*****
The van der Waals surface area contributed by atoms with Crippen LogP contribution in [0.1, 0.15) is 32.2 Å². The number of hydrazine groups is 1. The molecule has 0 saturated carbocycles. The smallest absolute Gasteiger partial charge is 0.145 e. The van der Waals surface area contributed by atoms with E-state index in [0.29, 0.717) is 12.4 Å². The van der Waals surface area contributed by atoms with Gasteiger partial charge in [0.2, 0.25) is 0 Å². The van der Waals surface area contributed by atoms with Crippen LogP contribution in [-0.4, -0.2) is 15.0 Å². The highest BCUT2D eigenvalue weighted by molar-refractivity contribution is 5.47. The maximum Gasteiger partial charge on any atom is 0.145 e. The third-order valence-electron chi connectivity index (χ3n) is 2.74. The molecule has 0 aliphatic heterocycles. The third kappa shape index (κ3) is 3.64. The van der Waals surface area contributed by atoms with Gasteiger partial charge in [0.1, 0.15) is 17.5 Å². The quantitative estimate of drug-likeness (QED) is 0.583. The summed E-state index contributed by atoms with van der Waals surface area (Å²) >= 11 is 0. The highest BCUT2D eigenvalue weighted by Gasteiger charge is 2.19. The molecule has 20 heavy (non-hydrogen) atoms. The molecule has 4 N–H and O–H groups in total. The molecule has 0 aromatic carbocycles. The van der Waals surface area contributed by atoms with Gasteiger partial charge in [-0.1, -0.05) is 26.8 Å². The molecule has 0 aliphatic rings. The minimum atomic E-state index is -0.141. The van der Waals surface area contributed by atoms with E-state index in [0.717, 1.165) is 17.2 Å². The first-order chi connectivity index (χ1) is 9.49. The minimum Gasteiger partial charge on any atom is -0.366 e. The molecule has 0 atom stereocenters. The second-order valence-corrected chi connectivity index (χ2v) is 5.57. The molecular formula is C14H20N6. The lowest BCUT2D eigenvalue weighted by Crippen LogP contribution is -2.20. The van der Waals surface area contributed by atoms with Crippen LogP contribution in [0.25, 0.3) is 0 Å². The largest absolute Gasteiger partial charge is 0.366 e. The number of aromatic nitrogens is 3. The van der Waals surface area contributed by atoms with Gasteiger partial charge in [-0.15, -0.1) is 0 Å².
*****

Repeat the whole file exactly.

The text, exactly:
The van der Waals surface area contributed by atoms with Crippen LogP contribution in [0.1, 0.15) is 32.2 Å². The number of hydrazine groups is 1. The molecule has 0 saturated carbocycles. The smallest absolute Gasteiger partial charge is 0.145 e. The van der Waals surface area contributed by atoms with E-state index in [0.29, 0.717) is 12.4 Å². The van der Waals surface area contributed by atoms with Gasteiger partial charge in [0.2, 0.25) is 0 Å². The van der Waals surface area contributed by atoms with Crippen LogP contribution in [-0.4, -0.2) is 15.0 Å². The highest BCUT2D eigenvalue weighted by molar-refractivity contribution is 5.47. The maximum Gasteiger partial charge on any atom is 0.145 e. The third-order valence-electron chi connectivity index (χ3n) is 2.74. The molecule has 0 aliphatic heterocycles. The third kappa shape index (κ3) is 3.64. The van der Waals surface area contributed by atoms with Gasteiger partial charge in [0.1, 0.15) is 17.5 Å². The quantitative estimate of drug-likeness (QED) is 0.583. The summed E-state index contributed by atoms with van der Waals surface area (Å²) >= 11 is 0. The highest BCUT2D eigenvalue weighted by Gasteiger charge is 2.19. The molecule has 20 heavy (non-hydrogen) atoms. The molecule has 4 N–H and O–H groups in total. The molecule has 0 aromatic carbocycles. The van der Waals surface area contributed by atoms with Gasteiger partial charge in [-0.1, -0.05) is 26.8 Å². The molecule has 0 aliphatic rings. The minimum atomic E-state index is -0.141. The van der Waals surface area contributed by atoms with E-state index in [0.717, 1.165) is 17.2 Å². The first-order chi connectivity index (χ1) is 9.49. The minimum Gasteiger partial charge on any atom is -0.366 e. The molecule has 0 atom stereocenters. The second-order valence-corrected chi connectivity index (χ2v) is 5.57. The molecular formula is C14H20N6. The lowest BCUT2D eigenvalue weighted by Crippen LogP contribution is -2.20. The van der Waals surface area contributed by atoms with Crippen LogP contribution in [0.25, 0.3) is 0 Å². The largest absolute Gasteiger partial charge is 0.366 e. The number of aromatic nitrogens is 3. The van der Waals surface area contributed by atoms with Gasteiger partial charge in [-0.15, -0.1) is 0 Å².